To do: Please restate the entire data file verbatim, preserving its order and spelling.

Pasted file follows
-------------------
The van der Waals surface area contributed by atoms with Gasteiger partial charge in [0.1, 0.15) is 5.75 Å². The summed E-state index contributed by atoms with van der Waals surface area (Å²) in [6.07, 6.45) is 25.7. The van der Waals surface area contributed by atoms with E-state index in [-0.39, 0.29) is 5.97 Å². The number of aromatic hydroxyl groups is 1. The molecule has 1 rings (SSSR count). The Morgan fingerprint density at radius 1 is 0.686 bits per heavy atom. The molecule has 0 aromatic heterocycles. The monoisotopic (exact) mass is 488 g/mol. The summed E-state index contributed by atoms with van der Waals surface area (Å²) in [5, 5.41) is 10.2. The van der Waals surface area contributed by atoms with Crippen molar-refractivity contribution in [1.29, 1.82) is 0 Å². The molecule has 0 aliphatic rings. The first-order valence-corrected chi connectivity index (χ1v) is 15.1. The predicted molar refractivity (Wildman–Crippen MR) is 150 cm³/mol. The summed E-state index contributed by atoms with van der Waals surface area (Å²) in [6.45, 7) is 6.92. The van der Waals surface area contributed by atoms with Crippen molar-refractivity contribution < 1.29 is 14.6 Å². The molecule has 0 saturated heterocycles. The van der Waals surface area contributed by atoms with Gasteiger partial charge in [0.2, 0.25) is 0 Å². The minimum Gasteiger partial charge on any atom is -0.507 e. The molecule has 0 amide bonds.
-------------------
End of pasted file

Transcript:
The van der Waals surface area contributed by atoms with Gasteiger partial charge in [0.1, 0.15) is 5.75 Å². The summed E-state index contributed by atoms with van der Waals surface area (Å²) in [6.07, 6.45) is 25.7. The van der Waals surface area contributed by atoms with E-state index in [-0.39, 0.29) is 5.97 Å². The number of aromatic hydroxyl groups is 1. The molecule has 1 rings (SSSR count). The Morgan fingerprint density at radius 1 is 0.686 bits per heavy atom. The molecule has 0 aromatic heterocycles. The monoisotopic (exact) mass is 488 g/mol. The summed E-state index contributed by atoms with van der Waals surface area (Å²) in [5, 5.41) is 10.2. The van der Waals surface area contributed by atoms with Crippen molar-refractivity contribution in [1.29, 1.82) is 0 Å². The molecule has 0 aliphatic rings. The first-order valence-corrected chi connectivity index (χ1v) is 15.1. The predicted molar refractivity (Wildman–Crippen MR) is 150 cm³/mol. The summed E-state index contributed by atoms with van der Waals surface area (Å²) in [6.45, 7) is 6.92. The van der Waals surface area contributed by atoms with Crippen molar-refractivity contribution < 1.29 is 14.6 Å². The molecule has 0 saturated heterocycles. The van der Waals surface area contributed by atoms with Gasteiger partial charge in [0.2, 0.25) is 0 Å². The minimum Gasteiger partial charge on any atom is -0.507 e. The molecule has 0 amide bonds.